Cheap is the last refuge of the unimaginative, someone once said.
At the end of the day, there's always some other oik who can work out how to be cheaper than you.
Cheap doesn't mean value.
And if all you have to compete on is price, you're as good as finished.
This nugget from Harrison Ford in this morning's Metro reminded me.
'When I came into [the movie] business I was under contract to a studio for $150 a week.
One thing I learned quickly is that the studios had no respect for a person who was willing to work for them for that amount.
I realised that the value I put on my own work was the value and respect I would get back'
Friday, June 18, 2010
Jack Cohen knew about the importance of scaleability in 1929 when he opened the first ever Tesco store, in Burnt Oak near Harrow in NW London.
He'd be a tad disappointed at the counter sign on his Goodge St Tesco metro branch.
i dont think this is what he had in mind.
'This counter does not have scale'
Presumably this counter that has a fixed number of transactions it is capable of processing, which will never change.
'We are unable to take payment of any weighted items'
Not only that, it seems it can only process 'virtual' goods.
Monday, June 07, 2010
Each time I go to bed, following days spent encountering shoddy customer service, I pray like Aretha Franklin.
Ooh, your kisses (ie products and/or services),
Sweeter than honey,
And guess what?
So is my money,
All I'm asking for, is a little respect.
This week's losers being Carphone Warehouse repair centre, who after having my broken handset for close on two months have failed to call, email or even send a letter to update me on said phone's health.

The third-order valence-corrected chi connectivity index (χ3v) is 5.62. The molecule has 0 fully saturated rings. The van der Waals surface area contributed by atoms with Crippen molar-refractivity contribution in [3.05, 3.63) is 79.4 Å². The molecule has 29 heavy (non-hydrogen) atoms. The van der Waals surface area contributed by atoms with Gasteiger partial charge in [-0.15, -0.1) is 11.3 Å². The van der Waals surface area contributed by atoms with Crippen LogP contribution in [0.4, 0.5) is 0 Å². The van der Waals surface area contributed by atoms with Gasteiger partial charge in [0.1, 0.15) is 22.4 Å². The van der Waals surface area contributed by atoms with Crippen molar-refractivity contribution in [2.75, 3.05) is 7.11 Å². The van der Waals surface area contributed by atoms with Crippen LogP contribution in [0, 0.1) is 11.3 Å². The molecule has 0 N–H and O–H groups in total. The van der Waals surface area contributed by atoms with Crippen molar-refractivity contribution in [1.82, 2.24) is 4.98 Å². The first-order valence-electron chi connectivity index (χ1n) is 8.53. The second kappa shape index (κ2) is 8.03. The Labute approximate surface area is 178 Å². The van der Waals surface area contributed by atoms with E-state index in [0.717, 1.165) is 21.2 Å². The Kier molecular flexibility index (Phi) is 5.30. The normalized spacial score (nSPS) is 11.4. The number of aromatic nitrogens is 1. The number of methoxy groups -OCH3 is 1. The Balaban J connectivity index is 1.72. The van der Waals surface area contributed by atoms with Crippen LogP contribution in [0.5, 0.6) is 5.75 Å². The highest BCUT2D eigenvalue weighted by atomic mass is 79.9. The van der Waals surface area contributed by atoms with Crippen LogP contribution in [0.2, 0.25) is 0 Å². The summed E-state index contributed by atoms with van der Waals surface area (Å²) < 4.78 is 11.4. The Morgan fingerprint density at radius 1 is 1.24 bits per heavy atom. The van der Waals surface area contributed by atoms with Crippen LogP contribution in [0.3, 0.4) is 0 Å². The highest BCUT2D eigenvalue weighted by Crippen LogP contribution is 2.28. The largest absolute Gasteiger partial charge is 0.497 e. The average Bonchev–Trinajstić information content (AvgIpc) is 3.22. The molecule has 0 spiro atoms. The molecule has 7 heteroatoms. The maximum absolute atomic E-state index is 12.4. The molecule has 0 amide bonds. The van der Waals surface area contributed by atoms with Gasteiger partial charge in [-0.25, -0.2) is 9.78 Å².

I'm then forced online to check on progress of the repair via the repair tracker tool.
Quite a nice tool, to be fair. Shame no-one told me it even existed.
I'm greeted with a message saying that the handset was declared dead on 29th April.
Fair enough, but when were they thinking of telling me?
That's nearly 6 weeks ago with not so much as a cheep from a human being.
Poor show. Not malicious but just a bit lazy. Wood beez.
Perusing various articles commenting on 'Breathless' (A Bout De Souffle) - in cinemas again after 50 years - I stumbled upon the trailer here, for Jean‑Luc Godard's latest (and reputably to be his last - he's 80 shortly) picture, 'Film Socialisme'.
Curiously this trailer is effectively the entire film speeded up to fit into 2 minutes.
In almost cinema discrepant fashion, the movie also benefits from completely unintelligible multi language subtitles.
Thursday, June 03, 2010
I'm sure we're all familiar with the 'Diffusion of Innovations' theory - how, why, and how quickly new ideas spread throughout cultures.
The concept was popularised in 'The Diffusion of Innovations' (Everett Rogers 1962) also adapted and illustrated by the famous adoption lifecycle curve as used by Geoffrey A. Moore in the tech marketing tome 'Crossing the Chasm'and in Gladwell's 'The Tipping Point', amongst others.
For the non-academics amongst us, it's explained neatly, and in a youth marketing context, by American Bandstand legend Dick Clark in this excerpt from a feature in seminal 70's US rock journal Creem by the equally legendary Lester Bangs.
'Anything that's new takes a while before it gets disseminated across the country...You get the J.C. Penney versions of fashions of what the style leaders are wearing.
There's an interesting premise in all of this, in the youth world, you take the lunatic fringe, the avant-garde, the style leaders, the nuts.
And if you are careful enough to determine what they come up with that's a legitimate trend, then you'll be able to figure out eventually what the people in the middle...will be doing in the next couple of months'
Look to the freaks-in-our-midst as Tom Peters would say.